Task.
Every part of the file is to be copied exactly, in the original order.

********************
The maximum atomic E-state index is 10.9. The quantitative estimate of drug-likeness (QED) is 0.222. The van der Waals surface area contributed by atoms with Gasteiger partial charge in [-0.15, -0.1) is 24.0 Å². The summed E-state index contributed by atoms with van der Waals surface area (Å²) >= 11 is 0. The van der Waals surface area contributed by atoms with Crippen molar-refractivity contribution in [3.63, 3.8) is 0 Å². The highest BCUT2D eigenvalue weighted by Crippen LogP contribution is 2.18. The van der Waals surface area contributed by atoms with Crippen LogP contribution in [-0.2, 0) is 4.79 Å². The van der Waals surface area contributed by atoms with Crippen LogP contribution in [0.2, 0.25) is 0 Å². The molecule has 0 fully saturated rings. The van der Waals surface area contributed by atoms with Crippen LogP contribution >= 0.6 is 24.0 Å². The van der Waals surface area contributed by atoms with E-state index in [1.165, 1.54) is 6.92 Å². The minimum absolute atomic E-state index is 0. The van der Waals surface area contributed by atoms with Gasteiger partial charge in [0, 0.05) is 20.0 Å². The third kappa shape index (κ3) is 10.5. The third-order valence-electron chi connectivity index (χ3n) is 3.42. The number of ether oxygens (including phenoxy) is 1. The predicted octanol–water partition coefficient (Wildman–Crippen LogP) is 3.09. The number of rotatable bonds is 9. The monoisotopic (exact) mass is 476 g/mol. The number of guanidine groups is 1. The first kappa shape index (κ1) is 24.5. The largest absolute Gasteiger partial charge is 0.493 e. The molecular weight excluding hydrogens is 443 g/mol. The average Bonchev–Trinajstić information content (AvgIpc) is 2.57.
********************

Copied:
The maximum atomic E-state index is 10.9. The quantitative estimate of drug-likeness (QED) is 0.222. The van der Waals surface area contributed by atoms with Gasteiger partial charge in [-0.15, -0.1) is 24.0 Å². The summed E-state index contributed by atoms with van der Waals surface area (Å²) >= 11 is 0. The van der Waals surface area contributed by atoms with Crippen molar-refractivity contribution in [3.63, 3.8) is 0 Å². The highest BCUT2D eigenvalue weighted by Crippen LogP contribution is 2.18. The van der Waals surface area contributed by atoms with Crippen LogP contribution in [-0.2, 0) is 4.79 Å². The van der Waals surface area contributed by atoms with Crippen LogP contribution in [0.2, 0.25) is 0 Å². The molecule has 0 fully saturated rings. The van der Waals surface area contributed by atoms with Crippen LogP contribution >= 0.6 is 24.0 Å². The van der Waals surface area contributed by atoms with E-state index in [1.165, 1.54) is 6.92 Å². The minimum absolute atomic E-state index is 0. The van der Waals surface area contributed by atoms with Gasteiger partial charge in [0, 0.05) is 20.0 Å². The third kappa shape index (κ3) is 10.5. The third-order valence-electron chi connectivity index (χ3n) is 3.42. The number of ether oxygens (including phenoxy) is 1. The predicted octanol–water partition coefficient (Wildman–Crippen LogP) is 3.09. The number of rotatable bonds is 9. The monoisotopic (exact) mass is 476 g/mol. The number of guanidine groups is 1. The first kappa shape index (κ1) is 24.5. The largest absolute Gasteiger partial charge is 0.493 e. The molecular weight excluding hydrogens is 443 g/mol. The average Bonchev–Trinajstić information content (AvgIpc) is 2.57.